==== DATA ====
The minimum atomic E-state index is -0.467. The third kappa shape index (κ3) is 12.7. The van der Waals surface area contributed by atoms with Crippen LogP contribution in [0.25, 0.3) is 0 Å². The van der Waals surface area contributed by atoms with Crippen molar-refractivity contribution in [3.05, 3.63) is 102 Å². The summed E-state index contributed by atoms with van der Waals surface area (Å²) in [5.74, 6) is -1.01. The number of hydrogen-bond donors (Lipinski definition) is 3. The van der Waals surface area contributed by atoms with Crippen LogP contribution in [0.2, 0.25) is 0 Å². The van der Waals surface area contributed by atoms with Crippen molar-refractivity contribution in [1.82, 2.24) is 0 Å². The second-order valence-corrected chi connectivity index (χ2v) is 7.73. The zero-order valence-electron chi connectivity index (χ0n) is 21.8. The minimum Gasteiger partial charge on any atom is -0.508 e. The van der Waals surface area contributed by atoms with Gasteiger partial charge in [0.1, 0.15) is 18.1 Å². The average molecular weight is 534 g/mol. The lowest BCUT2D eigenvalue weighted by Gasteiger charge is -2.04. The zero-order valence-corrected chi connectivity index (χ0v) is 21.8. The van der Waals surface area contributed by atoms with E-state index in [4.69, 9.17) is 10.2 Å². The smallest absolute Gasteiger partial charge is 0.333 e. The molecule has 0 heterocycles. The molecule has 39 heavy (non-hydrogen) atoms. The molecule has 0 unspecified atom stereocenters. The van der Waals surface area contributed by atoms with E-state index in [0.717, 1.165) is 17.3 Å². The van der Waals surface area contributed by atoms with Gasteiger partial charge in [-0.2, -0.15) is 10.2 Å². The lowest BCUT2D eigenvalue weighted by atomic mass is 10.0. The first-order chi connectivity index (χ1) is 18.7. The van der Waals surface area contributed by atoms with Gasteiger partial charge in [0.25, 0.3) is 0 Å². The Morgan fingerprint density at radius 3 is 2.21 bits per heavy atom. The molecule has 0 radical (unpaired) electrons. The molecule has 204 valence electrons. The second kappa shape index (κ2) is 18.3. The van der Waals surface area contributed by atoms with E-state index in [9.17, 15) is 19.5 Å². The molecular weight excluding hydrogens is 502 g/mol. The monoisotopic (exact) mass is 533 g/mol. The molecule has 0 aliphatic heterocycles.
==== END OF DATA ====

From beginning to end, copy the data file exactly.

The minimum atomic E-state index is -0.467. The third kappa shape index (κ3) is 12.7. The van der Waals surface area contributed by atoms with Crippen LogP contribution in [0.25, 0.3) is 0 Å². The van der Waals surface area contributed by atoms with Crippen molar-refractivity contribution in [3.05, 3.63) is 102 Å². The summed E-state index contributed by atoms with van der Waals surface area (Å²) in [5.74, 6) is -1.01. The number of hydrogen-bond donors (Lipinski definition) is 3. The van der Waals surface area contributed by atoms with Crippen LogP contribution in [0.2, 0.25) is 0 Å². The van der Waals surface area contributed by atoms with Crippen molar-refractivity contribution in [1.82, 2.24) is 0 Å². The second-order valence-corrected chi connectivity index (χ2v) is 7.73. The zero-order valence-electron chi connectivity index (χ0n) is 21.8. The minimum Gasteiger partial charge on any atom is -0.508 e. The van der Waals surface area contributed by atoms with Gasteiger partial charge in [0.1, 0.15) is 18.1 Å². The average molecular weight is 534 g/mol. The lowest BCUT2D eigenvalue weighted by Gasteiger charge is -2.04. The zero-order valence-corrected chi connectivity index (χ0v) is 21.8. The van der Waals surface area contributed by atoms with E-state index in [4.69, 9.17) is 10.2 Å². The smallest absolute Gasteiger partial charge is 0.333 e. The molecule has 0 heterocycles. The molecule has 39 heavy (non-hydrogen) atoms. The molecule has 0 unspecified atom stereocenters. The van der Waals surface area contributed by atoms with E-state index in [0.717, 1.165) is 17.3 Å². The van der Waals surface area contributed by atoms with Gasteiger partial charge in [-0.2, -0.15) is 10.2 Å². The lowest BCUT2D eigenvalue weighted by atomic mass is 10.0. The first-order chi connectivity index (χ1) is 18.7. The van der Waals surface area contributed by atoms with Gasteiger partial charge in [0.25, 0.3) is 0 Å². The Morgan fingerprint density at radius 3 is 2.21 bits per heavy atom. The molecule has 0 radical (unpaired) electrons. The molecule has 204 valence electrons. The second kappa shape index (κ2) is 18.3. The van der Waals surface area contributed by atoms with E-state index in [9.17, 15) is 19.5 Å². The molecular weight excluding hydrogens is 502 g/mol. The monoisotopic (exact) mass is 533 g/mol. The molecule has 0 aliphatic heterocycles.